A letter from Mount Sterling, Ky.
, gives the following account of the spirited conduct of some Home Guards, in a fight with guerrillas at that place, on the twenty-ninth of July:
The ordinary quiet of our little village was broken in upon yesterday morning, about nine o'clock, by the announcement that a body of some two hundred and forty rebels were coming in upon us, on their way to Marshal
Capt. J. J. Evans
, at once determined to give them fight, and immediately ordered every able-bodied man to arms.
There were no soldiers or even home guards here, but simply our unorganized citizens.
We only had about forty minutes for preparation, but made good use of the time in getting together about fifty men and guns, with several rounds each, and posting them on both sides of the street, and the street in which we expected them to come.
This was scarcely done, when on they came, with shouts and yells, charging upon our little squad that was in the street, demanding of them to lay down their arms, to which we replied from every side with ball and buckshot, which brought every man of their front rank down to the dust.
Both the horses and their riders lay there to rise no more.
This effective volley brought the whole column to a halt, and our boys continued firing into them with such rapidity that they soon broke and ran in the direction from whence they came, amid the triumphant shouts of the few who had thus put to flight thrice their number.
They retreated about a mile, when they were met by a detachment of the Eighteenth Kentucky regiment, under command of Major Bracht
, who had been in pursuit of them since Sunday evening. They did not stand the fire of his men much longer than they did ours, when they again skedaddled in handsome style, taking to the farms on the west side of the road, leaving behind them horses, guns, hats, etc., and about eighteen prisoners.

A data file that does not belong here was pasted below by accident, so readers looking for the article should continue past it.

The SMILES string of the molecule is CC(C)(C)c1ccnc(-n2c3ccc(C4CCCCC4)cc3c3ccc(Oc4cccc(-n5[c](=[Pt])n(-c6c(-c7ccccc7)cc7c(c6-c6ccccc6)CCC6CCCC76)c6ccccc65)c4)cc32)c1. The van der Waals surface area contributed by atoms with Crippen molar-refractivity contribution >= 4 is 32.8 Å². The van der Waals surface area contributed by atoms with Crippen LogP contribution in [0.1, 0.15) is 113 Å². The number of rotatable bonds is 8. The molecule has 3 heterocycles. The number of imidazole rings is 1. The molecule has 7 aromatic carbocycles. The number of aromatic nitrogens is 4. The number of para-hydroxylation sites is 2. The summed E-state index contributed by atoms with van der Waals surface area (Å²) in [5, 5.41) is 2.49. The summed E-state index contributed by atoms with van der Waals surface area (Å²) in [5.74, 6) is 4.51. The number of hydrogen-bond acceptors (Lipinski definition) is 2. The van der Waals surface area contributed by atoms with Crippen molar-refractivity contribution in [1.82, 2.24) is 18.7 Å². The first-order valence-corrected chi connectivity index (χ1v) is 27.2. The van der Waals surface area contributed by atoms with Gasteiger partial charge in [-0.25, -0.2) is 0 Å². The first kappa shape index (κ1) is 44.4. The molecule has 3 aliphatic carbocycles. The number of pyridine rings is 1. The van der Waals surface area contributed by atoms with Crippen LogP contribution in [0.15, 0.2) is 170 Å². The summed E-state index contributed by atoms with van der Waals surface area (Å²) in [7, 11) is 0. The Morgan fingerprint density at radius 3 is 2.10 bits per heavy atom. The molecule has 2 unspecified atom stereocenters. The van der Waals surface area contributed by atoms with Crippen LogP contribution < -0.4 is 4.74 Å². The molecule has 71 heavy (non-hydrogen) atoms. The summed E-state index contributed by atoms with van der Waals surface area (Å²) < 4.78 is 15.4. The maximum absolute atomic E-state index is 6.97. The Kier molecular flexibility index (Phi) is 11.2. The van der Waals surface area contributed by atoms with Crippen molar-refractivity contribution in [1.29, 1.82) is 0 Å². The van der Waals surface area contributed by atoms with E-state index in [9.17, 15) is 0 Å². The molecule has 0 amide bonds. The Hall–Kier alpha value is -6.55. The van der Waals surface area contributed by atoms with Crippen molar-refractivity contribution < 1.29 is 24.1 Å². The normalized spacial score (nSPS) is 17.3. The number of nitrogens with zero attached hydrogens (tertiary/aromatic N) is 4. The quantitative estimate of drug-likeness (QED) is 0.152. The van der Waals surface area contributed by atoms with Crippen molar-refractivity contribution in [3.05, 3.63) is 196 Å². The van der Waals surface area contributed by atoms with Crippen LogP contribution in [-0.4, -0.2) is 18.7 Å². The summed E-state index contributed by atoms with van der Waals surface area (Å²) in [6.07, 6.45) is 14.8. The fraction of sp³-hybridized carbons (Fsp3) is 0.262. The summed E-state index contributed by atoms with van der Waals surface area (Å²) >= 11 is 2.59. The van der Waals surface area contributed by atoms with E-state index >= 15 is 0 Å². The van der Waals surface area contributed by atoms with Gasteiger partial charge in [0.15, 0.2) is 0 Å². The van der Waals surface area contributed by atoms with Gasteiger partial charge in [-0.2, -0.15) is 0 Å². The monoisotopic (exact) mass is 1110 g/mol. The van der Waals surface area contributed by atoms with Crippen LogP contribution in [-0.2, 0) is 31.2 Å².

started his men in pursuit, but their horses were so jaded that they effected but little more than the picking up of some stragglers.
So soon as the word could be conveyed to the country, a number of home guards went after them, and found them scattered in every direction, a few here and there, but no large body of them anywhere.
A more utter defeat and rout was never suffered by any body of men. In the afternoon we buried seven of their men, and have now here two who are badly wounded, one of whom will probably die.
Our men continued to bring in prisoners last night and this morning, until the whole number taken, besides the wounded and killed, amounts to something near seventy-five, including some thirty-five taken in the neighborhood of Kiddville and North-Middletown.
The remainder of the gang are now doubtless skulking around the country in thickets and brier-patches, and will likely try to find their way back to their homes.
They were mostly from the counties of Boone